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Research Letter
March 13, 2019

Emergency Department Management of Deliberate Self-harm: A National Survey

Author Affiliations
  • 1Research Institute at Nationwide Children’s Hospital, Columbus, Ohio
  • 2Department of Pediatrics, Ohio State University, Columbus
  • 3Department of Psychiatry and Behavioral Health, Ohio State University, Columbus
  • 4College of Physicians and Surgeons, New York State Psychiatric Institute and Clinic, Columbia University, New York
  • 5Department of Emergency Medicine, Ohio State University Wexner Medical Center, Columbus
  • 6School of Social Policy & Practice, University of Pennsylvania, Philadelphia
  • 7The Zicklin School of Business, Baruch College, City University of New York, New York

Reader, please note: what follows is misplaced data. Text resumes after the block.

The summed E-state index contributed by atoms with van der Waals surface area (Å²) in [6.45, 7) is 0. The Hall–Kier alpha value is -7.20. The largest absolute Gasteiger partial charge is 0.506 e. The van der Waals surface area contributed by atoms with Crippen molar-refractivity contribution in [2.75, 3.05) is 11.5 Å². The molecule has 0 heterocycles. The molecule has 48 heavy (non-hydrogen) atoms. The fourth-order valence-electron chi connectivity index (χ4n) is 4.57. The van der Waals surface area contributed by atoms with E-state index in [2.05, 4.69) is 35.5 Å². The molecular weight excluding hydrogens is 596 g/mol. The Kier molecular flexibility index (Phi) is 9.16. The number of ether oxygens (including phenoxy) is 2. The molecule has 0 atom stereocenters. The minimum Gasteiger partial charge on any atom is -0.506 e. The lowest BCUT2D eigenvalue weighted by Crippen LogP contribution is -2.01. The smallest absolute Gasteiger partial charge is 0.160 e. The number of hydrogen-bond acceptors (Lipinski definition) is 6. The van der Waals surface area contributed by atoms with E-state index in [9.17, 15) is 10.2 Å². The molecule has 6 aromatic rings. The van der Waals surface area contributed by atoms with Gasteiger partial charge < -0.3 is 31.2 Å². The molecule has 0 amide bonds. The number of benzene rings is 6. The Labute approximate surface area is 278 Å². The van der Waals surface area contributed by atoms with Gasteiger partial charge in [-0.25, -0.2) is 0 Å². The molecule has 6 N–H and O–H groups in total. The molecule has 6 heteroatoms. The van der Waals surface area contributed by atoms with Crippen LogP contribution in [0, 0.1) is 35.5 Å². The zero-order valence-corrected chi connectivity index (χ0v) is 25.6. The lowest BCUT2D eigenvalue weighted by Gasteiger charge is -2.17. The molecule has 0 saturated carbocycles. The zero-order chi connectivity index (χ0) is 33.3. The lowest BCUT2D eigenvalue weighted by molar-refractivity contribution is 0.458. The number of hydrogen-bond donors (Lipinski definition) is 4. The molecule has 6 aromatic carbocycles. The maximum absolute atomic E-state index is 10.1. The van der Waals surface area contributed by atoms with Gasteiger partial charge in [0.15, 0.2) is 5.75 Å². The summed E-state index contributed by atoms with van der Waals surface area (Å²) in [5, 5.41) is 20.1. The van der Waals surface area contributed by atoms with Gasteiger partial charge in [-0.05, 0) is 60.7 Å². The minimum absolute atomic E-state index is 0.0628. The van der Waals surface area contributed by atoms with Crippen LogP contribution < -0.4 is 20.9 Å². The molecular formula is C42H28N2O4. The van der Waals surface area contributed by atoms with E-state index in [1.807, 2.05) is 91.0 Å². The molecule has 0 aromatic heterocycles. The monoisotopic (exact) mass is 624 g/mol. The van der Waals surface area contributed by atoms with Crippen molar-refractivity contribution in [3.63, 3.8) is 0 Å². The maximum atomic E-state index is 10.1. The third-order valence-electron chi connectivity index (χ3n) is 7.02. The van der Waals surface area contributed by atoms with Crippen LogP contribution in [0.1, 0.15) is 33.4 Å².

JAMA Psychiatry. 2019;76(6):652-654. doi:10.1001/jamapsychiatry.2019.0063

Approximately 500 000 patients in the United States present to emergency departments (EDs) annually after deliberate self-harm1 and are at high short-term risk for repeat self-harm2 and suicide.3 Improving their emergency care is a key focus of national strategies to reduce the suicide rate,4 yet little is known about ED management of deliberate self-harm. We provide the first national estimates, to our knowledge, of how frequently evidence-based management practices are used by EDs when treating patients who present for self-harm.

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